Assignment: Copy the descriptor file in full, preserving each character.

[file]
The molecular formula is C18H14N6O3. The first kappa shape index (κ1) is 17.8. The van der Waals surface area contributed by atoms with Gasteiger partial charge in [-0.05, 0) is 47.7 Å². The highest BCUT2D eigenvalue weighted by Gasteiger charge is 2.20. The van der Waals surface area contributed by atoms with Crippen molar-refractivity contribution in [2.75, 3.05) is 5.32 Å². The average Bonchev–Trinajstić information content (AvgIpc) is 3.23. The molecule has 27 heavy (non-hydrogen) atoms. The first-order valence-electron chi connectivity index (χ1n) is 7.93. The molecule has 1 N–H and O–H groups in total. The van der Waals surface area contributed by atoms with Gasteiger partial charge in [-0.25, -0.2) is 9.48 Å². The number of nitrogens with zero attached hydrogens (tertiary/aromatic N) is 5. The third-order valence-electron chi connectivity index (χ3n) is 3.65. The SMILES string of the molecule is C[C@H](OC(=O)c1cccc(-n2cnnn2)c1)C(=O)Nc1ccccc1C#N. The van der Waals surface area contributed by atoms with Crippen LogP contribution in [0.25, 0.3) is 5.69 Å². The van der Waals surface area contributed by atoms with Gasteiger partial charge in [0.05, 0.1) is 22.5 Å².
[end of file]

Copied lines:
The molecular formula is C18H14N6O3. The first kappa shape index (κ1) is 17.8. The van der Waals surface area contributed by atoms with Gasteiger partial charge in [-0.05, 0) is 47.7 Å². The highest BCUT2D eigenvalue weighted by Gasteiger charge is 2.20. The van der Waals surface area contributed by atoms with Crippen molar-refractivity contribution in [2.75, 3.05) is 5.32 Å². The average Bonchev–Trinajstić information content (AvgIpc) is 3.23. The molecule has 27 heavy (non-hydrogen) atoms. The first-order valence-electron chi connectivity index (χ1n) is 7.93. The molecule has 1 N–H and O–H groups in total. The van der Waals surface area contributed by atoms with Gasteiger partial charge in [-0.25, -0.2) is 9.48 Å². The number of nitrogens with zero attached hydrogens (tertiary/aromatic N) is 5. The third-order valence-electron chi connectivity index (χ3n) is 3.65. The SMILES string of the molecule is C[C@H](OC(=O)c1cccc(-n2cnnn2)c1)C(=O)Nc1ccccc1C#N. The van der Waals surface area contributed by atoms with Crippen LogP contribution in [0.25, 0.3) is 5.69 Å². The van der Waals surface area contributed by atoms with Gasteiger partial charge in [0.05, 0.1) is 22.5 Å².